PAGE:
Posts Tagged ‘running injury prevention’

4 Healthy Tips to Winter-Proof Your Outdoor Workout

During the winter months, exercising outside takes not only motivation, but proper preparation to prevent injury. Emory Sports Medicine physician Amadeus Mason, MD, shares ways to keep your body safe and warm while exercising in the cold. Below are a few healthy tips to help prevent injury:

  • Make sure to warm-up before starting to exercise
  • Keep your fingers, nose and ears covered
  • Make sure to stay hydrated
  • Invest in proper work-out clothes using materials designed to balance body temperature and help with perspiration

For more tips on how to stay safe, warm and dry while training in cold weather, view the full FOX 5 News segment.

Atlanta News, Weather, Traffic, and Sports | FOX 5

About Emory Sports Medicine

The Emory Sports Medicine Center is a leader in advanced treatments for patients with orthopedic and sports-related injuries. From surgical sports medicine expertise to innovative therapy and athletic injury rehabilitation, our sports medicine physicians and specialists provide the most comprehensive treatment for athletic injuries in Atlanta, Dunwoody, Duluth, Johns Creek and the state of Georgia. Constantly conducting research and developing new techniques, Emory sports medicine specialists are experienced in diagnosing and treating the full spectrum of sports injuries.

Our sports medicine patients range from professional athletes to those who enjoy active lifestyles and want the best possible outcomes and recovery from sports injuries. Our doctors are the sports medicine team physicians for the Atlanta Falcons and Georgia Tech and provide services for many additional professional, collegiate and recreational teams. Appointments for surgical second opinions or acute sports injuries are available within 48 hours. Call 404-778-7777 today.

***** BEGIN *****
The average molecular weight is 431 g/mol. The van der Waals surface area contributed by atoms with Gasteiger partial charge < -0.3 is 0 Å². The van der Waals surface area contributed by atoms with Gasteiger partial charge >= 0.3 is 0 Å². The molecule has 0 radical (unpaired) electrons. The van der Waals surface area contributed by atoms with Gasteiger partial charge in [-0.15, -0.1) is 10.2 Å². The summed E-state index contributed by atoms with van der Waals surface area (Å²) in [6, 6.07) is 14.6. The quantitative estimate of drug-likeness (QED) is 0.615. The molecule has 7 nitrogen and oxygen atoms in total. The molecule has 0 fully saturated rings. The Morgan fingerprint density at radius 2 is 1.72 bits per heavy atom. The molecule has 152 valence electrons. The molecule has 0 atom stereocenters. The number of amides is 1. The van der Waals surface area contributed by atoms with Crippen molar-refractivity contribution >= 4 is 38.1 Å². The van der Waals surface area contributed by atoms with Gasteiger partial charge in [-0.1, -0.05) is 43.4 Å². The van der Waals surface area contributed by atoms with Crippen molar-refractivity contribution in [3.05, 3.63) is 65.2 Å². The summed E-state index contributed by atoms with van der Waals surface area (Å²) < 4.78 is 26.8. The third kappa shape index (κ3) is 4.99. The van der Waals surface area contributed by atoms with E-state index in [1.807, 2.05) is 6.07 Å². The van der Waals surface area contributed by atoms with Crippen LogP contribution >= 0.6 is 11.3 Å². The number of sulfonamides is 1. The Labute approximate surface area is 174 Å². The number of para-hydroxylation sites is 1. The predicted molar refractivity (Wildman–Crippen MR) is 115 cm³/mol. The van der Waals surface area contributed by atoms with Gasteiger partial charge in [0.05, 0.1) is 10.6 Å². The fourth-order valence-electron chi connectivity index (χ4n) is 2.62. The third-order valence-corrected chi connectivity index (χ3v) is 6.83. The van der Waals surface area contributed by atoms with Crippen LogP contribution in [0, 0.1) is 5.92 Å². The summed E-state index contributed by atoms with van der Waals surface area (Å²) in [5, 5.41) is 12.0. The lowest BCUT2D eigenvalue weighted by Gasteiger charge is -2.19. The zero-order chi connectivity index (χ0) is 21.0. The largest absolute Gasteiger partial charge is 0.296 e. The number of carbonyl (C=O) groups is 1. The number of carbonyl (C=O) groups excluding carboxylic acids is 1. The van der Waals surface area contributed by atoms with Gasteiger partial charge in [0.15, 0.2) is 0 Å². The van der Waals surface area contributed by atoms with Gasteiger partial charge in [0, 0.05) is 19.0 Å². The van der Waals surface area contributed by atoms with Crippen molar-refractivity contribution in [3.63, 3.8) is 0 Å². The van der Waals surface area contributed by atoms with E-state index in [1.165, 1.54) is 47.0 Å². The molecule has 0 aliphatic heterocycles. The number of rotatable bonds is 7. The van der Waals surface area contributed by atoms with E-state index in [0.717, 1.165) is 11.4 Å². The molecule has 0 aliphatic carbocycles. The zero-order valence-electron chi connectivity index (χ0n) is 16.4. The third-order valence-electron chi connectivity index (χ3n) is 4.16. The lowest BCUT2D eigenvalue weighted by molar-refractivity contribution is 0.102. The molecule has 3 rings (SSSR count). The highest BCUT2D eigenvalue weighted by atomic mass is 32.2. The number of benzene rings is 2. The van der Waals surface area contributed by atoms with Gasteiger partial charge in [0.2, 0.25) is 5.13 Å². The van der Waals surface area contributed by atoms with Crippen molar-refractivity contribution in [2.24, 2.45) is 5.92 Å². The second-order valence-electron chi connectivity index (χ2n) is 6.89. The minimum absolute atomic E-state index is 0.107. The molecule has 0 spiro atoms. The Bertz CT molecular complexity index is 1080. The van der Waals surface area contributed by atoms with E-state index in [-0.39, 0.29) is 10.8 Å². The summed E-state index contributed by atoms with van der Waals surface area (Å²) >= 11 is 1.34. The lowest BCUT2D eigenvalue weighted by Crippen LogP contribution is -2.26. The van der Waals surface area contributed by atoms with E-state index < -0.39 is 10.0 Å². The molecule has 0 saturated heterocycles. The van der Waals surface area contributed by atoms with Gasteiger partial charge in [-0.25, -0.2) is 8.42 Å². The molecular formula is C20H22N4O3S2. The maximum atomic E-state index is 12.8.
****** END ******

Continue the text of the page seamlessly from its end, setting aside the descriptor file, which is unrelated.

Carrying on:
About Dr. Mason

Amadeus Mason, MDDr. Mason is an assistant professor in the Orthopaedics and Family Medicine departments at Emory University.

He is board certified in Sports Medicine with a special interest in track and field, running injuries and exercise testing. He has been trained in diagnostic musculoskeletal ultrasound, orthopedic stem cell therapy and Platelet Rich Plasma (PRP) therapy. Dr. Mason is Team Physician for USA Track & Field, Tucker High School, and Georgia Tech Track and Field.

Dr. Mason is a member of the American College of Sports Medicine, the American Medical Society for Sports Medicine, the America Road Racing Medical Society, and the USA Track and Field Sports Medicine and Science Committee. He has been invited to be a resident physician at the US Olympic Training Center, a Sports Medicine consultant in his homeland of Jamaica and the Chief Medical Officer at multiple USA Track and Field international competitions. He is an annual speaker at the pre-race expo for PTRR, Publix marathon and Atlanta marathon commenting on a wide variety of topics related to athletics and running injuries.

Dr. Mason is an active member of the Atlanta running community. He attended Princeton University and was Captain of the track team. His other sports interests include soccer, college basketball and football, and the National Hot Rod Association (NHRA). A Decatur resident, he is married with three children.

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Are you a Weekend Warrior and Want to Learn How to Train for Summer Running Races and Other Athletic Adventures?